Unprecedented Plastic Pollution
When The Mermaids Cry: The Great Plastic Tide
By Claire Le Guern Lytle
The world population is living, working, vacationing, increasingly conglomerating along the coasts, and standing on the front row of the greatest, most unprecedented, plastic waste tide ever faced.
Washed out on our coasts in obvious and clearly visible form, the plastic debris spectacle blatantly unveiling on our beaches is only the prelude of the greater story that unfolded further away in the the world's oceans, yet mostly originating from where we stand: the land.
In 2008, our global plastic consumption worldwide has been estimated at 260 million tons. Plastic is versatile, lightweight, flexible, moisture resistant, strong, and relatively inexpensive. Those are the attractive qualities that lead us, around the world, to such a voracious appetite and over-consumption of plastic goods. However, durable and very slow to degrade, plastic materials that are used in the production of so many products all, ultimately, become waste with staying power. Our tremendous attraction to plastic, coupled with an undeniable behavioral propensity of increasingly over-consuming, discarding, littering and thus polluting, has become a combination of lethal nature. Read More
By Linda Pilkey-Jarvis
Beaches and river shorelines all over the world are at risk from oil spills. Spills are most likely to occur while oil is transported or transferred between oil tankers, barges, pipelines, refineries, and distribution or storage facilities. Spills may also occur during natural disasters (such as hurricanes), or through deliberate acts by countries at war, sunken ships, vandals, or illegal dumpers. Read More
By Bekah Barlow
Did you know that it's legal to dump trash in the ocean? Yes, there are limitations for what you can and cannot dump. But it is perfectly acceptable to dump your raw sewage, paper, rags, glass, metal, bottles, or similar refuse, as long as you are at least 12 miles away from the nearest shoreline. It is not permissible to dump plastics anywhere. Read More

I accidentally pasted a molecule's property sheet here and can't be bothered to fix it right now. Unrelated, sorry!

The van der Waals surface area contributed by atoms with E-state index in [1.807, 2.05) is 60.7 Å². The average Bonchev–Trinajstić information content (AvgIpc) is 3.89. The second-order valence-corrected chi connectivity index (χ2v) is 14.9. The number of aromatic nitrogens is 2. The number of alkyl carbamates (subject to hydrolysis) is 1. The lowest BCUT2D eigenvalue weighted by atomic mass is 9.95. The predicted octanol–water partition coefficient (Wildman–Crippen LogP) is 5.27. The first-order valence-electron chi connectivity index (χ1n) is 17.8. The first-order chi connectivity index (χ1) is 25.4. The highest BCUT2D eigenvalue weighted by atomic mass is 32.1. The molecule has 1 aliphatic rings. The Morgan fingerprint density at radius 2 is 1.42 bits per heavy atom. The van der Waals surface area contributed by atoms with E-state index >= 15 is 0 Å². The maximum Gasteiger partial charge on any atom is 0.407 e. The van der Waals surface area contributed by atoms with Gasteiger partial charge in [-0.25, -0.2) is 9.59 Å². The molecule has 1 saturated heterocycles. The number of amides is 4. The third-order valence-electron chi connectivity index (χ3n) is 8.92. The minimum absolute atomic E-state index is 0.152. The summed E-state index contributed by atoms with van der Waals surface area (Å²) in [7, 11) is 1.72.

Surfing in / Pollution
Scientists recently discovered that all objects on Earth created by people adds up to an astoundingly large figure. All of these objects are collectively known as Earth’s “technosphere.” Distributed evenly over the planet’s surface, the technosphere would translate into about 110 pounds (50 kilograms) for every 11 square feet (1 square meter).
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The defeat of an energy company by indigenous activists shows what nonviolent unity can accomplish. There are lessons here as we enter a challenging new age.
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The California-based cruise operator, Princess Cruise Lines, will pay a $40 million fine for “deliberate pollution of the seas and intentional acts to cover it up,” according to the Department of Justice, which calls it “the largest-ever criminal penalty involving deliberate vessel pollution.”
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The distance from humanity yawns out in front of you when you stand on the pale sands of this tiny Pacific island. Midway Atoll is just about the furthest piece of land from civilization and its constant engine whir, data and jostle. Standing on the island’s remote shoreline brings a calm and humility — until you look down at your feet.
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UN Secretary-General Ban Ki called on International Maritime Organization (IMO) members, in partnership with the maritime industry, to promote further progress on the reduction of greenhouse gas emissions from ships to contribute to the objective of the Paris Agreement on climate change, which enters into force on 4 November 2016…
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The goal of the $10.85 million project, which began earlier in October, is to clean decades of debris from blacktopped roads and parking lots eroded by tropical storms and hurricanes. This work to remove small asphalt chunks from miles of gleaming white beachfront is expected to take years.
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While outwardly against the procedure, 14 ships of the Danish oil and shipping company Maersk, were being broken up on open beaches in India and Bangladesh.
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As Brexit puts the future of EU laws protecting the environment in doubt, Greenpeace sent photographer Vanessa Miles to Blackpool to recreate a series of images she took in 1990 when just one in five UK beaches met bathing guidelines.
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South Africa has been awarded 58 Blue Flag status sites for 2016, with the most blue flag beaches in the southern hemisphere. 45 South African beaches have been awarded Blue Flag status for the 2016/17 season which opens officially on 1 November, along with five marinas and eight sustainable tourism boats.
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